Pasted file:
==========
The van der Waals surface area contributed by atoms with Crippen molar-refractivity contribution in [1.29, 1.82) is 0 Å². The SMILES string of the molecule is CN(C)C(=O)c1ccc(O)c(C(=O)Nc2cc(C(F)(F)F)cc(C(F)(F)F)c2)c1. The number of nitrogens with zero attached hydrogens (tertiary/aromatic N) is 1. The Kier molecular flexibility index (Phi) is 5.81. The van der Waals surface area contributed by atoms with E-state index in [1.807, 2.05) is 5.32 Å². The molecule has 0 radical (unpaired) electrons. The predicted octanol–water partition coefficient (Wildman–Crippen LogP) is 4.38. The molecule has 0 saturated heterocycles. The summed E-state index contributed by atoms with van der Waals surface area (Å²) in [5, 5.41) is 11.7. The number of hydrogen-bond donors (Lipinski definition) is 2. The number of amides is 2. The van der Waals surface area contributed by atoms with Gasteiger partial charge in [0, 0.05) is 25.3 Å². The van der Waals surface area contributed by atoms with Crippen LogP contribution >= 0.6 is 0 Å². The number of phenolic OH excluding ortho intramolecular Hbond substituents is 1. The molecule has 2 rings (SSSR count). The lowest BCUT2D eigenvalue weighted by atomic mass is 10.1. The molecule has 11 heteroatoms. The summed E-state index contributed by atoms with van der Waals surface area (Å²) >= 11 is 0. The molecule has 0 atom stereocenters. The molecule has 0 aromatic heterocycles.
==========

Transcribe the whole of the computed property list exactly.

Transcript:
The van der Waals surface area contributed by atoms with Crippen molar-refractivity contribution in [1.29, 1.82) is 0 Å². The SMILES string of the molecule is CN(C)C(=O)c1ccc(O)c(C(=O)Nc2cc(C(F)(F)F)cc(C(F)(F)F)c2)c1. The number of nitrogens with zero attached hydrogens (tertiary/aromatic N) is 1. The Kier molecular flexibility index (Phi) is 5.81. The van der Waals surface area contributed by atoms with E-state index in [1.807, 2.05) is 5.32 Å². The molecule has 0 radical (unpaired) electrons. The predicted octanol–water partition coefficient (Wildman–Crippen LogP) is 4.38. The molecule has 0 saturated heterocycles. The summed E-state index contributed by atoms with van der Waals surface area (Å²) in [5, 5.41) is 11.7. The number of hydrogen-bond donors (Lipinski definition) is 2. The number of amides is 2. The van der Waals surface area contributed by atoms with Gasteiger partial charge in [0, 0.05) is 25.3 Å². The van der Waals surface area contributed by atoms with Crippen LogP contribution >= 0.6 is 0 Å². The number of phenolic OH excluding ortho intramolecular Hbond substituents is 1. The molecule has 2 rings (SSSR count). The lowest BCUT2D eigenvalue weighted by atomic mass is 10.1. The molecule has 11 heteroatoms. The summed E-state index contributed by atoms with van der Waals surface area (Å²) >= 11 is 0. The molecule has 0 atom stereocenters. The molecule has 0 aromatic heterocycles.